English Heritage believe this theory is backed up by a photograph taken during a stone-pulling ceremony on the island of Nias, Indonesia, in 1915.

It shows people in ceremonial dress "revelling in the seemingly arduous task of moving enormous monoliths by hand, taking part in feasts and associated dances".

Ms Greaney added: "As soon as you abandon modern preconceptions which assume Neolithic people would have sought the most efficient way of building Stonehenge, questions like why the bluestones were brought from so far away - the Preseli Hills of south Wales - don't seem quite so perplexing."

In order to test the celebration theory, English Heritage will begin moving a replica stone on Friday using teams of volunteers in an "experiential archaeology" project.

In a statement it said the aim was to see how Neolithic people may have cooperated to build the monument and suggests "visitors abandon 21st-century thinking to understand how the monument was built".

The first monument at Stonehenge was a circular earthwork enclosure with a ring of 56 timber or stone posts, built in about 3000BC.

This was replaced in about 2500BC with sarsen stones and smaller bluestones.

Most archaeologists believe the sarsen stones were brought from the Marlborough Downs, 20 miles (32km) away. The sarsens weigh on average 25 tonnes, with the largest stone, the Heel Stone, weighing about 30 tonnes.

The smaller bluestone came from the Preseli Hills, 155 miles (250km) away in south-west Wales. The stones, which weigh between two and five tonnes each, were probably carried via water networks and hauled over land.

Source: English Heritage


Myris of Alexandria said...

I think a bit of publicity for the shy retiring Julian Richards.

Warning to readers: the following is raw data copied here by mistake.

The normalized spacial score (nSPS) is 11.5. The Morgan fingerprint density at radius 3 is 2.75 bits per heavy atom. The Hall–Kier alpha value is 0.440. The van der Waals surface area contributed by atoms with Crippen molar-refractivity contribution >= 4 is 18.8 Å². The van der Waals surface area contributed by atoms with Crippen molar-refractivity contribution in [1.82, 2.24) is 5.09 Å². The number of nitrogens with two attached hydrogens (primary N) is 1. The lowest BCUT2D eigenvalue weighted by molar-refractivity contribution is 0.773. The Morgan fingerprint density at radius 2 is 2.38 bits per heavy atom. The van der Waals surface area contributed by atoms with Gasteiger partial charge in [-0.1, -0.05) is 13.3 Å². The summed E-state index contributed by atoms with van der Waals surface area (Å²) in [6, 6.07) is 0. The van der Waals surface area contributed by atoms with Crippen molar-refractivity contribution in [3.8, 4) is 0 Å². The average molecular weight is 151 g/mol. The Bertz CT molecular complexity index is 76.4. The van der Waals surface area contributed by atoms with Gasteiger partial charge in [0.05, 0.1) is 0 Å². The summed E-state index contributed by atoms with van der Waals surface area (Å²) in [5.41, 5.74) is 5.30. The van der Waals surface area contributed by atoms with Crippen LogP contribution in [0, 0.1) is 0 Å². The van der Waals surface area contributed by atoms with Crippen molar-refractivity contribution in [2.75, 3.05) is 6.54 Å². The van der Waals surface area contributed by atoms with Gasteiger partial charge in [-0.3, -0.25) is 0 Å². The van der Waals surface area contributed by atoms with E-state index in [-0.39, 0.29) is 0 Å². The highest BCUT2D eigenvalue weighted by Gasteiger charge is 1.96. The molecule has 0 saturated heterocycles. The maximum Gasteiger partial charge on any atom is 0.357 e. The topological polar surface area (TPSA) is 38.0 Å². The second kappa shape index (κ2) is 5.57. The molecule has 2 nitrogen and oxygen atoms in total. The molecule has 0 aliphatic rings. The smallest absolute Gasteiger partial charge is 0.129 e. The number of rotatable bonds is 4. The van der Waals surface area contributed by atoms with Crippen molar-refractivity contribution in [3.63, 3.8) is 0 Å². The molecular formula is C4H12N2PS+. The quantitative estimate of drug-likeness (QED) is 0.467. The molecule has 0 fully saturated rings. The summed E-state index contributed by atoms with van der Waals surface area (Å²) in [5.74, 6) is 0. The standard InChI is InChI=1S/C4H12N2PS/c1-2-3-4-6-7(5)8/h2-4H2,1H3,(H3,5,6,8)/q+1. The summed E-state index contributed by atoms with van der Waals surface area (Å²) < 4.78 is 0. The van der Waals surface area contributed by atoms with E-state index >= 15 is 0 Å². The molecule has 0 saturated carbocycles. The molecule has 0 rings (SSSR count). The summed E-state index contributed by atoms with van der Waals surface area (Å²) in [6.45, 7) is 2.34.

See the book review in Jan Current Archaeology. Just as well there were no Weinstein references.


TonyH said...

I arrived at exactly the same conclusion as you, independently, on seeing the BBC National Lunchtime news - a VERY long item!! - why oh why?? It's all patently obviously marketing, aimed at English Heritage's home market initially, though no doubt it'll all get regurgitated through the media from here to Timbuktu and beyond. Springtime is just about here, and Stonehenge and English Heritage needs the money. Still, at least it's a darn sight more cheerful than what is occupying the World's press ten miles or so down the road, in the small city of Salisbury.......

TonyH said...

English Heritage is just as preoccupied with marketing as the National Trust, and any robust scientific approach by either organisation plays very much second fiddle to marketing and getting the punters in so as to maintain and protect their respective properties and their contents.

TonyH said...

I hope they didn't damage any underground archaeology: apparently, this pece of experimental archaeology was the first time it had ever been attempted very close to Stonehenge. I think they should have been restricted in their attempt to the A303, that would have focused everyone's minds.

Neil Wiseman said...

I'm not quite in Timbuktu, but I saw it from here. 22 minutes of tediously watching rank amateurs try and figure out how to raise a stone, based solely on some dreamed-up theory. It was hilarious!

One of the reasons the real stones are angled at the bottom is so they would stay put in the hole on going up. This one sloshed around drunkenly and I'm told it lurched sideways just after the film ends!

Another flaw is that there was no ramp down into the pit. Notice how they had to remove the protective backing board because of it.

The use of a counterweight on the stone would shift the mass's center to the bottom, upending it with plenty of room to spare.

Also, far too many people. No need of all those folks, other than wanting to be included.

It seems Julian took it all in stride ...


Paul Sullivan said...

I wonder if they will be examining stones to see what physical evidence/damage was left
on the stone?

Gordon said...

Wally Wallington seems to be making a name for himself in moving and erecting large blocks single handed.